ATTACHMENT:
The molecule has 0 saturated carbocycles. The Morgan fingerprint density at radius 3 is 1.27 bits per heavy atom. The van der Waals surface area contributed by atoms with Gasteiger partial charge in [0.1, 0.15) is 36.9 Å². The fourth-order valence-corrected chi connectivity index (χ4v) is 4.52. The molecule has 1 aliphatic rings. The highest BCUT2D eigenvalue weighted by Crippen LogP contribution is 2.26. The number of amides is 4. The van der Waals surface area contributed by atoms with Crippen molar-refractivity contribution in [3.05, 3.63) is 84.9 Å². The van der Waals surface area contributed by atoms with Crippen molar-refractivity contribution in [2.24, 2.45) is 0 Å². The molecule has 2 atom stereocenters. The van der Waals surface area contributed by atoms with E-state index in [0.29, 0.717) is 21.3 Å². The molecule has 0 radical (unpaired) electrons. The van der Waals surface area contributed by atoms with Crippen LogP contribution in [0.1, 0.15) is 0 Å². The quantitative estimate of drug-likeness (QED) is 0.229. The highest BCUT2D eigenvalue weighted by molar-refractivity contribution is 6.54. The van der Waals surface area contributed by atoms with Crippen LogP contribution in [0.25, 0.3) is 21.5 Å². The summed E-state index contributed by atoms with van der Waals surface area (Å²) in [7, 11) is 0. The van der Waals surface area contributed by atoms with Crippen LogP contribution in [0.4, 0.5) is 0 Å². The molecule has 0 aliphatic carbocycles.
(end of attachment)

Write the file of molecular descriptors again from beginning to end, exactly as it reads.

The molecule has 0 saturated carbocycles. The Morgan fingerprint density at radius 3 is 1.27 bits per heavy atom. The van der Waals surface area contributed by atoms with Gasteiger partial charge in [0.1, 0.15) is 36.9 Å². The fourth-order valence-corrected chi connectivity index (χ4v) is 4.52. The molecule has 1 aliphatic rings. The highest BCUT2D eigenvalue weighted by Crippen LogP contribution is 2.26. The number of amides is 4. The van der Waals surface area contributed by atoms with Crippen molar-refractivity contribution in [3.05, 3.63) is 84.9 Å². The van der Waals surface area contributed by atoms with Crippen molar-refractivity contribution in [2.24, 2.45) is 0 Å². The molecule has 2 atom stereocenters. The van der Waals surface area contributed by atoms with E-state index in [0.29, 0.717) is 21.3 Å². The molecule has 0 radical (unpaired) electrons. The van der Waals surface area contributed by atoms with Crippen LogP contribution in [0.1, 0.15) is 0 Å². The quantitative estimate of drug-likeness (QED) is 0.229. The highest BCUT2D eigenvalue weighted by molar-refractivity contribution is 6.54. The van der Waals surface area contributed by atoms with Crippen LogP contribution in [0.25, 0.3) is 21.5 Å². The summed E-state index contributed by atoms with van der Waals surface area (Å²) in [7, 11) is 0. The van der Waals surface area contributed by atoms with Crippen LogP contribution in [0.4, 0.5) is 0 Å². The molecule has 0 aliphatic carbocycles.